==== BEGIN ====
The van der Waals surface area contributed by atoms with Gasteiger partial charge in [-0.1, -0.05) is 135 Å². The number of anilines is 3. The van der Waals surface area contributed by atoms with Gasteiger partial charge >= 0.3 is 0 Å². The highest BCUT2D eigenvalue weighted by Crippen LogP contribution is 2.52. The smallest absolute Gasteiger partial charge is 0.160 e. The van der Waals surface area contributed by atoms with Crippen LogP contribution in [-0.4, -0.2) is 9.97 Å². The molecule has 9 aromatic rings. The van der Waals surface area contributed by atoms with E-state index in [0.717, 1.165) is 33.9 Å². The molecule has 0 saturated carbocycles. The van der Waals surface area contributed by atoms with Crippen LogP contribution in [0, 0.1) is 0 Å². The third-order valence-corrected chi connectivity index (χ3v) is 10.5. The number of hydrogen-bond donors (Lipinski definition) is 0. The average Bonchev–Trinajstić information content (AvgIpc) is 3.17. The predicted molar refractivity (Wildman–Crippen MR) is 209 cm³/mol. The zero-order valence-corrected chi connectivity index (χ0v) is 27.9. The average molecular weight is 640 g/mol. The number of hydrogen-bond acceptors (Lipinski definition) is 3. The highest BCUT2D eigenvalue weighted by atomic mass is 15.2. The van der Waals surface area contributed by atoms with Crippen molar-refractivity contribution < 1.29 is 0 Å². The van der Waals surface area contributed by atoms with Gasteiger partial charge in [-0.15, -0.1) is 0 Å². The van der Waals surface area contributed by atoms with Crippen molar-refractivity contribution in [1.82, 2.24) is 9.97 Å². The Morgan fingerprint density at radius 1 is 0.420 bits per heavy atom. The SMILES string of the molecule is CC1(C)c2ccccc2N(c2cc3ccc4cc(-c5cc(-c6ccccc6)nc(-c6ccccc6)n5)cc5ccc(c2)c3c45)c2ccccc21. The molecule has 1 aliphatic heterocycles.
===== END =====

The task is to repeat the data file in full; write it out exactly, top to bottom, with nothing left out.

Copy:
The van der Waals surface area contributed by atoms with Gasteiger partial charge in [-0.1, -0.05) is 135 Å². The number of anilines is 3. The van der Waals surface area contributed by atoms with Gasteiger partial charge >= 0.3 is 0 Å². The highest BCUT2D eigenvalue weighted by Crippen LogP contribution is 2.52. The smallest absolute Gasteiger partial charge is 0.160 e. The van der Waals surface area contributed by atoms with Crippen LogP contribution in [-0.4, -0.2) is 9.97 Å². The molecule has 9 aromatic rings. The van der Waals surface area contributed by atoms with E-state index in [0.717, 1.165) is 33.9 Å². The molecule has 0 saturated carbocycles. The van der Waals surface area contributed by atoms with Crippen LogP contribution in [0, 0.1) is 0 Å². The third-order valence-corrected chi connectivity index (χ3v) is 10.5. The number of hydrogen-bond donors (Lipinski definition) is 0. The average Bonchev–Trinajstić information content (AvgIpc) is 3.17. The predicted molar refractivity (Wildman–Crippen MR) is 209 cm³/mol. The zero-order valence-corrected chi connectivity index (χ0v) is 27.9. The average molecular weight is 640 g/mol. The number of hydrogen-bond acceptors (Lipinski definition) is 3. The highest BCUT2D eigenvalue weighted by atomic mass is 15.2. The van der Waals surface area contributed by atoms with Crippen molar-refractivity contribution < 1.29 is 0 Å². The van der Waals surface area contributed by atoms with Gasteiger partial charge in [-0.15, -0.1) is 0 Å². The van der Waals surface area contributed by atoms with Crippen molar-refractivity contribution in [1.82, 2.24) is 9.97 Å². The Morgan fingerprint density at radius 1 is 0.420 bits per heavy atom. The SMILES string of the molecule is CC1(C)c2ccccc2N(c2cc3ccc4cc(-c5cc(-c6ccccc6)nc(-c6ccccc6)n5)cc5ccc(c2)c3c45)c2ccccc21. The molecule has 1 aliphatic heterocycles.